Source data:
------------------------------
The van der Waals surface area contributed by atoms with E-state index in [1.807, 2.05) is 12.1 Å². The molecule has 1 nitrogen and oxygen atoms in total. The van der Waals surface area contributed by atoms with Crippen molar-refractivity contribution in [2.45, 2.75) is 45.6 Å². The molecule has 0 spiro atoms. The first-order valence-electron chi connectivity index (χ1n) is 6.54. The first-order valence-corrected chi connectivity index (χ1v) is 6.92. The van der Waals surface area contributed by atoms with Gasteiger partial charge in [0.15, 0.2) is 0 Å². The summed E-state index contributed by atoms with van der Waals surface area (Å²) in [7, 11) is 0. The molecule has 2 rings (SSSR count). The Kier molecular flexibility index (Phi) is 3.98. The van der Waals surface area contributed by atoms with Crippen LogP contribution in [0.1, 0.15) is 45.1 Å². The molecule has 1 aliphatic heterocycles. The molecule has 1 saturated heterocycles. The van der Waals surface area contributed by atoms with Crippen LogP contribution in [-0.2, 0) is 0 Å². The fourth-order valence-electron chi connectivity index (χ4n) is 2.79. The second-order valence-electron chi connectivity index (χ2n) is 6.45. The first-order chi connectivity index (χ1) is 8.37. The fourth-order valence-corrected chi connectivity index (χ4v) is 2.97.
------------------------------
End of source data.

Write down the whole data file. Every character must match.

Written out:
The van der Waals surface area contributed by atoms with E-state index in [1.807, 2.05) is 12.1 Å². The molecule has 1 nitrogen and oxygen atoms in total. The van der Waals surface area contributed by atoms with Crippen molar-refractivity contribution in [2.45, 2.75) is 45.6 Å². The molecule has 0 spiro atoms. The first-order valence-electron chi connectivity index (χ1n) is 6.54. The first-order valence-corrected chi connectivity index (χ1v) is 6.92. The van der Waals surface area contributed by atoms with Gasteiger partial charge in [0.15, 0.2) is 0 Å². The summed E-state index contributed by atoms with van der Waals surface area (Å²) in [7, 11) is 0. The molecule has 2 rings (SSSR count). The Kier molecular flexibility index (Phi) is 3.98. The van der Waals surface area contributed by atoms with Crippen LogP contribution in [0.1, 0.15) is 45.1 Å². The molecule has 1 aliphatic heterocycles. The molecule has 1 saturated heterocycles. The van der Waals surface area contributed by atoms with Crippen LogP contribution in [-0.2, 0) is 0 Å². The fourth-order valence-electron chi connectivity index (χ4n) is 2.79. The second-order valence-electron chi connectivity index (χ2n) is 6.45. The first-order chi connectivity index (χ1) is 8.37. The fourth-order valence-corrected chi connectivity index (χ4v) is 2.97.